MAKE(1) General Commands Manual MAKE(1)
make - maintain program groups
make [ -f makefile ] [ option ] ... file ...
Make executes commands in makefile to update one or more target names.
Name is typically a program. If no -f option is present, `makefile'
and `Makefile' are tried in order. If makefile is `-', the standard
input is taken. More than one -f option may appear
Make updates a target if it depends on prerequisite files that have
been modified since the target was last modified, or if the target does
Makefile contains a sequence of entries that specify dependencies. The
first line of an entry is a blank-separated list of targets, then a
colon, then a list of prerequisite files. Text following a semicolon,
and all following lines that begin with a tab, are shell commands to be
executed to update the target.
Sharp and newline surround comments.
The following makefile says that `pgm' depends on two files `a.o' and
`b.o', and that they in turn depend on `.c' files and a common file
pgm: a.o b.o
cc a.o b.o -lm -o pgm
a.o: incl a.c
cc -c a.c
b.o: incl b.c
cc -c b.c
Makefile entries of the form
string1 = string2
are macro definitions. Subsequent appearances of $(string1) are
replaced by string2. If string1 is a single character, the parentheses
Make infers prerequisites for files for which makefile gives no con-
struction commands. For example, a `.c' file may be inferred as pre-
requisite for a `.o' file and be compiled to produce the `.o' file.
Thus the preceding example can be done more briefly:
pgm: a.o b.o
cc a.o b.o -lm -o pgm
a.o b.o: incl
Prerequisites are inferred according to selected suffixes listed as the
`prerequisites' for the special name `.SUFFIXES'; multiple lists accu-
mulate; an empty list clears what came before. Order is significant;
the first possible name for which both a file and a rule as described
in the next paragraph exist is inferred. The default list is
.SUFFIXES: .out .o .c .e .r .f .y .l .s
The rule to create a file with suffix s2 that depends on a similarly
named file with suffix s1 is specified as an entry for the `target'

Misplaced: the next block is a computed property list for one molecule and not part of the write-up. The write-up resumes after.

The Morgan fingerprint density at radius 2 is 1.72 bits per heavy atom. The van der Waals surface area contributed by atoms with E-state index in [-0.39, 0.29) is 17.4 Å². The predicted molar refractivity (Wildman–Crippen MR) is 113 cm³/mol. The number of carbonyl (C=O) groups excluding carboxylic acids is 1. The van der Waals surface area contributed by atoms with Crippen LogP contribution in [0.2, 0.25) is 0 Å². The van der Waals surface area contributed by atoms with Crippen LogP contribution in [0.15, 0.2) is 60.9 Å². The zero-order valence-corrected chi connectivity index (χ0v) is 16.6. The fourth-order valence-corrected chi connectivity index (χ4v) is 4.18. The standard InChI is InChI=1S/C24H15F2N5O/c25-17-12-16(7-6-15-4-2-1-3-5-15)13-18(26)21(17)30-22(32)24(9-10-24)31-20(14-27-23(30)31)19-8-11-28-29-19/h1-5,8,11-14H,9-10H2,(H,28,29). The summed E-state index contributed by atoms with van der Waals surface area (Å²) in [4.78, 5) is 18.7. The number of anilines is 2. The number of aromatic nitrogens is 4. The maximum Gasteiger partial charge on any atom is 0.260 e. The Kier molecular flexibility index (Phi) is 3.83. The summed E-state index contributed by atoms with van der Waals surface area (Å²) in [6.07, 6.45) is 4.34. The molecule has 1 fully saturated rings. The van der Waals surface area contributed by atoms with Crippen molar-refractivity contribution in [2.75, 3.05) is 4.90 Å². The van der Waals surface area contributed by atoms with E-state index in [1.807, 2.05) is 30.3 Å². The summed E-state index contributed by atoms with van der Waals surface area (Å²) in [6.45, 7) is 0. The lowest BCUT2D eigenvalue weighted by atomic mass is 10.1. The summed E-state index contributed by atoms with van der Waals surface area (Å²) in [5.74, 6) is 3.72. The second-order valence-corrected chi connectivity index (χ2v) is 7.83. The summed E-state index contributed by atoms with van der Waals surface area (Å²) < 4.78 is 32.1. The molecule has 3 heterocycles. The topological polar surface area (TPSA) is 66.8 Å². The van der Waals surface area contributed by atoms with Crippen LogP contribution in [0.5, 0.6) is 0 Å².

s1s2. In such an entry, the special macro $* stands for the target
name with suffix deleted, $@ for the full target name, $< for the com-
plete list of prerequisites, and $? for the list of prerequisites that
are out of date. For example, a rule for making optimized `.o' files
from `.c' files is
.c.o: ; cc -c -O -o $@ $*.c
Certain macros are used by the default inference rules to communicate
optional arguments to any resulting compilations. In particular,
`CFLAGS' is used for cc and f77(1) options, `LFLAGS' and `YFLAGS' for
lex and yacc(1) options.
Command lines are executed one at a time, each by its own shell. A
line is printed when it is executed unless the special target `.SILENT'
is in makefile, or the first character of the command is `@'.
Commands returning nonzero status (see intro(1)) cause make to termi-
nate unless the special target `.IGNORE' is in makefile or the command
begins with <tab><hyphen>.
Interrupt and quit cause the target to be deleted unless the target
depends on the special name `.PRECIOUS'.
-i Equivalent to the special entry `.IGNORE:'.
-k When a command returns nonzero status, abandon work on the cur-
rent entry, but continue on branches that do not depend on the
-n Trace and print, but do not execute the commands needed to
update the targets.
-t Touch, i.e. update the modified date of targets, without execut-
ing any commands.
-r Equivalent to an initial special entry `.SUFFIXES:' with no
-s Equivalent to the special entry `.SILENT:'.
S. I. Feldman Make - A Program for Maintaining Computer Programs
Some commands return nonzero status inappropriately. Use -i to over-
come the difficulty.
Commands that are directly executed by the shell, notably cd(1), are
ineffectual across newlines in make.